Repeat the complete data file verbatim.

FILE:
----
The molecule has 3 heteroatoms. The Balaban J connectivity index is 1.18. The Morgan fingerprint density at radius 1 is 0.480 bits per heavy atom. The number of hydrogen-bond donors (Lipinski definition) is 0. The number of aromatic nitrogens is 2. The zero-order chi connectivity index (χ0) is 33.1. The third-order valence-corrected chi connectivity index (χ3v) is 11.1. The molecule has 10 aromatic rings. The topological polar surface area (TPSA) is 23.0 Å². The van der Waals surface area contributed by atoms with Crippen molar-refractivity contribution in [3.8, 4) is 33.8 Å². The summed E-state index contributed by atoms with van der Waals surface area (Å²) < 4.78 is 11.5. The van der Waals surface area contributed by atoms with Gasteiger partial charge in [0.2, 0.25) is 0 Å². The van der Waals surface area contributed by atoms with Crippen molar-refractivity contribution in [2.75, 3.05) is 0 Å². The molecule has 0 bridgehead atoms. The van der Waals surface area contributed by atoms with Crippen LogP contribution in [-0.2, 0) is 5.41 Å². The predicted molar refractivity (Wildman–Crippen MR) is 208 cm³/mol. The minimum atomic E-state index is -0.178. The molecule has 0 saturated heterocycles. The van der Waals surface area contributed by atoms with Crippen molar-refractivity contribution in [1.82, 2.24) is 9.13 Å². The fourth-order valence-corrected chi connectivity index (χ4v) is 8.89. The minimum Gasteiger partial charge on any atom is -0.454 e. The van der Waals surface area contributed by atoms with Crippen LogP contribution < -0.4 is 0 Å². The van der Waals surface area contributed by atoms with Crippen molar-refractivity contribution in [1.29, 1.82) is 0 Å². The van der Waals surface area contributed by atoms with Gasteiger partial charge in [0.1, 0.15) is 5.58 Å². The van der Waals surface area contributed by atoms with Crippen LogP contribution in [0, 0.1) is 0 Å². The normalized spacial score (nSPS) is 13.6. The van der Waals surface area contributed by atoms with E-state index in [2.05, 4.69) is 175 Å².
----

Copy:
The molecule has 3 heteroatoms. The Balaban J connectivity index is 1.18. The Morgan fingerprint density at radius 1 is 0.480 bits per heavy atom. The number of hydrogen-bond donors (Lipinski definition) is 0. The number of aromatic nitrogens is 2. The zero-order chi connectivity index (χ0) is 33.1. The third-order valence-corrected chi connectivity index (χ3v) is 11.1. The molecule has 10 aromatic rings. The topological polar surface area (TPSA) is 23.0 Å². The van der Waals surface area contributed by atoms with Crippen molar-refractivity contribution in [3.8, 4) is 33.8 Å². The summed E-state index contributed by atoms with van der Waals surface area (Å²) < 4.78 is 11.5. The van der Waals surface area contributed by atoms with Gasteiger partial charge in [0.2, 0.25) is 0 Å². The van der Waals surface area contributed by atoms with Crippen molar-refractivity contribution in [2.75, 3.05) is 0 Å². The molecule has 0 bridgehead atoms. The van der Waals surface area contributed by atoms with Crippen LogP contribution in [-0.2, 0) is 5.41 Å². The predicted molar refractivity (Wildman–Crippen MR) is 208 cm³/mol. The minimum atomic E-state index is -0.178. The molecule has 0 saturated heterocycles. The van der Waals surface area contributed by atoms with Crippen molar-refractivity contribution in [1.82, 2.24) is 9.13 Å². The fourth-order valence-corrected chi connectivity index (χ4v) is 8.89. The minimum Gasteiger partial charge on any atom is -0.454 e. The van der Waals surface area contributed by atoms with Crippen LogP contribution < -0.4 is 0 Å². The van der Waals surface area contributed by atoms with Crippen molar-refractivity contribution in [1.29, 1.82) is 0 Å². The van der Waals surface area contributed by atoms with Gasteiger partial charge in [0.1, 0.15) is 5.58 Å². The van der Waals surface area contributed by atoms with Crippen LogP contribution in [0, 0.1) is 0 Å². The normalized spacial score (nSPS) is 13.6. The van der Waals surface area contributed by atoms with E-state index in [2.05, 4.69) is 175 Å².